More than 15 million cosmetic procedures were performed in the U.S. during 2014; over 90% of them were done on women. Joan Kron, who spent 25 years as contributing editor at large of Allure Magazine, is director of this documentary which includes a short history of plastic surgery (dating back to 1916 when Parisian Suzann Noel pioneered facelifts); focuses on two female comedians who struggle with their feelings about trying the procedure; and presents commentary by plastic surgeons, psychologists, sociologists, cultural critics, and the medical community.

In her research, Kron discovered that while many women in other professions tend to keep it secret, female comedians from Phyllis Diller to Kathy Griffin to the late Joan Rivers have mined this topic for its rich and funny material on aging, beauty, vanity, comparisons, youth and ugliness.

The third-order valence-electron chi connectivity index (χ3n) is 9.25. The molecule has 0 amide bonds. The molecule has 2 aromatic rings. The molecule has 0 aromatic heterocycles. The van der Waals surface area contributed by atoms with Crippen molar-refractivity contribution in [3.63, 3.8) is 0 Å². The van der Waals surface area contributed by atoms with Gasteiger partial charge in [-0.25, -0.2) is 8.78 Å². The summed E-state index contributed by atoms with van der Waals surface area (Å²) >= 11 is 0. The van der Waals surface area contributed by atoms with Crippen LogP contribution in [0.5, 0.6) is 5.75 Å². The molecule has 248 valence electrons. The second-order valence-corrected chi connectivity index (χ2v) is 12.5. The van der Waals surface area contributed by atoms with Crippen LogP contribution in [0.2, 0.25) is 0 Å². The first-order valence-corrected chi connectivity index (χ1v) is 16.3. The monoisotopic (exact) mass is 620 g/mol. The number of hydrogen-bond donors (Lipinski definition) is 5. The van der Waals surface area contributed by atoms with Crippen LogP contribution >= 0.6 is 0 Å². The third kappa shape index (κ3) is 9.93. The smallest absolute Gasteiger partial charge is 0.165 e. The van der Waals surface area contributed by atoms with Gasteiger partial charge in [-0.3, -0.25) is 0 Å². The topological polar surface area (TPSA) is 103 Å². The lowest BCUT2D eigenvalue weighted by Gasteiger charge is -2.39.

The two main stars are Emily Askin, an improvisational comedian who opts for surgery to take away the bump on her nose she dislikes, and Jackie Hoffman, a veteran actress on Broadway and television who wonders if by becoming more attractive, she might lose some of what she's known for.

There is plenty of fascinating material here on plastic surgery and the hard questions potential patients should ask. But Take My Noseā€¦Please! wastes far too much time in unfunny comic routines and puts too much emphasis on celebrities.